Yes. Medicare Part B pays for the vaccine that helps protect you against pneumococcal disease, which can cause several types of infections, such as pneumonia and meningitis. Medicare covers the pneumococcal vaccine in full, with no cost sharing, as a free preventive service.
According to the Centers for Disease Control and Prevention (CDC), about 1 in 10 of all patients with invasive pneumococcal disease die of their illness, and the risks are especially high for older patients. But the vaccine can reduce your chance of getting pneumococcal disease or reduce its severity.
The CDC recommends that all adults 65 and older get the pneumonia vaccine. The federal Food and Drug Administration (FDA) licenses four pneumococcal vaccines for use in the U.S. Some types are recommended for children and others for adults.
What type of pneumonia shot can I get?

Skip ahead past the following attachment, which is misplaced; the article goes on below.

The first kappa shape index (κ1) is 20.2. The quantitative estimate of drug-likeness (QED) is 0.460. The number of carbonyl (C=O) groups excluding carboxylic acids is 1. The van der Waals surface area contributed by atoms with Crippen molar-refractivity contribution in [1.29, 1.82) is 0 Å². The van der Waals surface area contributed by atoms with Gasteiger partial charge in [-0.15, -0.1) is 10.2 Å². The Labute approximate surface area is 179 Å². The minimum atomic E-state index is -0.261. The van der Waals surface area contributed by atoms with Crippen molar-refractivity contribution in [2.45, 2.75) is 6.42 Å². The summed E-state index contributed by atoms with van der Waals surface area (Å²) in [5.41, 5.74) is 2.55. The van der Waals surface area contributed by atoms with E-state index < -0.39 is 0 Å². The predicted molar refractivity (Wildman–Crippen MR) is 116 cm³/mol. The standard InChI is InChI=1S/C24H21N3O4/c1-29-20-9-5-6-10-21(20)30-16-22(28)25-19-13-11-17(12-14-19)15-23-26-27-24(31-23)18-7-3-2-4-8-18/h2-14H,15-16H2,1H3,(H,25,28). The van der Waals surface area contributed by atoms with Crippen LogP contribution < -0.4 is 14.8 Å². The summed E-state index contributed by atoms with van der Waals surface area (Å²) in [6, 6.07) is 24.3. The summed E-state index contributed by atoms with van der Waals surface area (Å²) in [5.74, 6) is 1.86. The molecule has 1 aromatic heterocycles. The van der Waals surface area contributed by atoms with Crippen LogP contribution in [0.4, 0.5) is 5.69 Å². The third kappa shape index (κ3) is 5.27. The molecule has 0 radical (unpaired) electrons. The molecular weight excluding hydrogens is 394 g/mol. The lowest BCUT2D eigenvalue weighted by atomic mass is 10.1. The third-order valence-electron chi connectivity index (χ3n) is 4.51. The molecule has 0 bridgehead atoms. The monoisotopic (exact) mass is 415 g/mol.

In 2021, Medicare updated its coverage of the pneumonia vaccine to align with new CDC Advisory Committee on Immunization Practices (ACIP) recommendations. Two kinds of vaccines help prevent pneumococcal disease. One type is a pneumococcal conjugate vaccine that comes in three variations: PCV13, PCV15 and PCV20. The other type is a pneumococcal polysaccharide vaccine, PPSV23.
For those 65 and older who have never received a pneumococcal conjugate vaccine (PCV), it recommends either one dose of PCV20 or the two-dose regimen of PCV15, followed by PPSV23, typically at least one year later. People who are immunocompromised may receive the second dose sooner.
What if I don’t know if I’ve received a pneumonia vaccine?
Ask your doctor and other health care providers to check their vaccine records in order to find out whether you’ve received the pneumonia vaccine. Your state’s health department may also have a vaccine registry in which you can look up your immunization records. The CDC has guidance and links to help locate your vaccine records.
If you are still unable to find out whether you’ve received the vaccine in the past, ask your doctor about your options. The CDC’s recommendation for people 65 and older with an unknown pneumococcal vaccination history is generally the same as it is for people who have never received a PCV shot.